University of Leicester eBulletin

Crime Bill is Down on Britain's Service Stations

July 2002
No 157

New figures released by the British Oil Security Syndicate (BOSS) reveal a substantial reduction in the cost of forecourt crime.
BOSS - the organisation that tackles crime at Britain's service stations - estimates that forecourt crime, excluding credit card fraud, cost the oil industry £19 million last year compared to £28 million in 2000, and £35 million in 1998. 

The 2001 BOSS Forecourt Crime Survey shows a reduced cost overall, as well as in all main crime categories of service station crime which include drive-offs, burglary and robbery. The only areas which show a slight increase are criminal damage and shoplifting.
When the new figures are measured against the 2000 BOSS Forecourt Crime Survey drive-offs cost the industry £12 million in 2001, compared to £17.1 million, burglary costs £2.7 million rather than £3.5 million, and robbery costs £2 million compared to £2.1 million.
The 2001 Survey was conducted by BOSS using a system developed by the University of Leicester’s Scarman Centre, which undertook the 2000 Forecourt Crime Survey. 

Mark Cash, BOSS Chairman and Division Manager for Esso company-owned sites, said: "The overall message is clear - crime is reducing on Britain’s service stations. Although we have slightly refined the methodology used to measure forecourt crime over the last four years this does not change the positive trend which the new figures show.”  

Cash commented: “We have worked tirelessly with police and petrol retailers to tackle forecourt crime and the new figures clearly demonstrate that our efforts are beginning to have a positive impact. It is vital that we do not become complacent and that we remain vigilant on all our forecourts. BOSS will carry on developing partnership initiatives to tackle forecourt crime head-on.”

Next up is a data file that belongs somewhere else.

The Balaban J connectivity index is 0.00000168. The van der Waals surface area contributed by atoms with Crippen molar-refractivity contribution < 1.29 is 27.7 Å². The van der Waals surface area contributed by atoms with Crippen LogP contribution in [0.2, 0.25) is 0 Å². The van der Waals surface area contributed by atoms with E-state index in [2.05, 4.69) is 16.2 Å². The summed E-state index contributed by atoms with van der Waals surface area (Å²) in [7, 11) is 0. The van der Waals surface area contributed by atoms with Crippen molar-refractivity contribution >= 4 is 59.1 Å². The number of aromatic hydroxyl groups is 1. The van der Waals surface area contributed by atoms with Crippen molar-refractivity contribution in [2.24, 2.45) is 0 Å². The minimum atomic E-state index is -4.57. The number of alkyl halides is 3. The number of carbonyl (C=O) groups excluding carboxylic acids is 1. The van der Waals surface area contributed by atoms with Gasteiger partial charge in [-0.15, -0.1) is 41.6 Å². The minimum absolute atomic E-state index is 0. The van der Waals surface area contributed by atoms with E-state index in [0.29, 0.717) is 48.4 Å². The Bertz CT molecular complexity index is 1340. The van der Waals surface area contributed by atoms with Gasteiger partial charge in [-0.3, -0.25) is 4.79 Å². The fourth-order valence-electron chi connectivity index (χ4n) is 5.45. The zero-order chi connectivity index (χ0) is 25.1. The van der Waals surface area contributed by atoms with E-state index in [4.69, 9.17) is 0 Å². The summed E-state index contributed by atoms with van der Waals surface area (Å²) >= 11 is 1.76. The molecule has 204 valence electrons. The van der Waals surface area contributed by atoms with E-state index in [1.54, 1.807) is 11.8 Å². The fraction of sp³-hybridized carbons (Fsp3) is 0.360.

One area where BOSS and member companies are particularly active is in trying to tackle the rising level of assaults on forecourt staff. 
“Forecourt crime is not only about lost revenue and assets - it is about people. Our staff and customers are critical to our business and we need to protect them both. We will continue to invest time and money into this important area,” he said. 

David Swift, Deputy Chief Constable of Staffordshire and BOSS Steering Group member, added: “We know that the people who are committing crime on service stations are often involved in other more serious crime - it is, therefore, in everyone's interests to address and reduce forecourt crime. Police forces are working with BOSS and petrol retailers on Forecourt Watch initiatives, which are proving very effective in fighting forecourt crime. We are delighted with the latest forecourt crime figures which prove that our partnership approach is delivering results.” 

Professor Martin Gill, Director of the Scarman Centre at the University of Leicester and head of the project's research team, commented: "This has been the first industry-wide attempt to assess the true levels of crime committed against service stations and a number of important findings have emerged. The construction of the national crime statistics database should prove an invaluable crime prevention tool for the industry." 

Formed in 1991 by the oil industry BOSS is steered and funded by the leading petroleum companies. BP, ChevronTexaco, Esso, Jet, Q8, Shell and TotalFinaElf are members. It is supported by the Petrol Retailers Association (PRA), the United Kingdom Petroleum Industry Association (UKPIA) and the Association of Chief Police Officers (ACPO).

The aim of the organisation is to reduce the amount of crime taking place on Britain's service stations. Working closely with police and petrol retailers, BOSS is responsible for the Forecourt Watch initiative which operates in over 40 areas across the UK. It has seen a substantial reduction in forecourt crime where these partnership schemes are in place. 
NOTE TO NEWSDESK: For further information, please contact: 

Kevin Eastwood, BOSS, Telephone: 01926 864757
Andrew Willis, Scarman Centre Telephone: 0116 252 2458.
Kate Broad, Broad Communication Consultants Telephone: 01509 843308 or 07778 057081

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